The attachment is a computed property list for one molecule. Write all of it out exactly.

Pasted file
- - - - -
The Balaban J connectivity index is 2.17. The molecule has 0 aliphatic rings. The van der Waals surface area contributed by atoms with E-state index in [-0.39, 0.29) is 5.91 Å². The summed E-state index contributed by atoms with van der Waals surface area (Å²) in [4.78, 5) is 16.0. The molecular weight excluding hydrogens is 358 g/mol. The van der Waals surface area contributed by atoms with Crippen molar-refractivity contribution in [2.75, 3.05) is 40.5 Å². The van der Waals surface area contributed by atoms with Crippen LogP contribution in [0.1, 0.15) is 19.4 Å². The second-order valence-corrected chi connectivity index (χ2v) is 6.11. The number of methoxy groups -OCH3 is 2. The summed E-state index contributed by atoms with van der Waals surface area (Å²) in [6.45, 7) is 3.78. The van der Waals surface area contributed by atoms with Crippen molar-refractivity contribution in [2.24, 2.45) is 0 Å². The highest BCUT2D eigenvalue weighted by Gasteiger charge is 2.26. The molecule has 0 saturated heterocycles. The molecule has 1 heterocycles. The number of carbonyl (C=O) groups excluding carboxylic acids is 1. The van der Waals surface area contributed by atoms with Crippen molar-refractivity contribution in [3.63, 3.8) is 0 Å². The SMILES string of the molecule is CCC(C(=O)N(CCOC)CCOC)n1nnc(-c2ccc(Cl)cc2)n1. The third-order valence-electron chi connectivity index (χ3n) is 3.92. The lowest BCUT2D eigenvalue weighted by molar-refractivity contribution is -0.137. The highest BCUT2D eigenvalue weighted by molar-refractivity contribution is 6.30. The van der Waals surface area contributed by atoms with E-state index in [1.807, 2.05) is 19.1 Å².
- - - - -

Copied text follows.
The Balaban J connectivity index is 2.17. The molecule has 0 aliphatic rings. The van der Waals surface area contributed by atoms with E-state index in [-0.39, 0.29) is 5.91 Å². The summed E-state index contributed by atoms with van der Waals surface area (Å²) in [4.78, 5) is 16.0. The molecular weight excluding hydrogens is 358 g/mol. The van der Waals surface area contributed by atoms with Crippen molar-refractivity contribution in [2.75, 3.05) is 40.5 Å². The van der Waals surface area contributed by atoms with Crippen LogP contribution in [0.1, 0.15) is 19.4 Å². The second-order valence-corrected chi connectivity index (χ2v) is 6.11. The number of methoxy groups -OCH3 is 2. The summed E-state index contributed by atoms with van der Waals surface area (Å²) in [6.45, 7) is 3.78. The van der Waals surface area contributed by atoms with Crippen molar-refractivity contribution in [2.24, 2.45) is 0 Å². The highest BCUT2D eigenvalue weighted by Gasteiger charge is 2.26. The molecule has 0 saturated heterocycles. The molecule has 1 heterocycles. The number of carbonyl (C=O) groups excluding carboxylic acids is 1. The van der Waals surface area contributed by atoms with Crippen molar-refractivity contribution in [3.63, 3.8) is 0 Å². The SMILES string of the molecule is CCC(C(=O)N(CCOC)CCOC)n1nnc(-c2ccc(Cl)cc2)n1. The third-order valence-electron chi connectivity index (χ3n) is 3.92. The lowest BCUT2D eigenvalue weighted by molar-refractivity contribution is -0.137. The highest BCUT2D eigenvalue weighted by molar-refractivity contribution is 6.30. The van der Waals surface area contributed by atoms with E-state index in [1.807, 2.05) is 19.1 Å².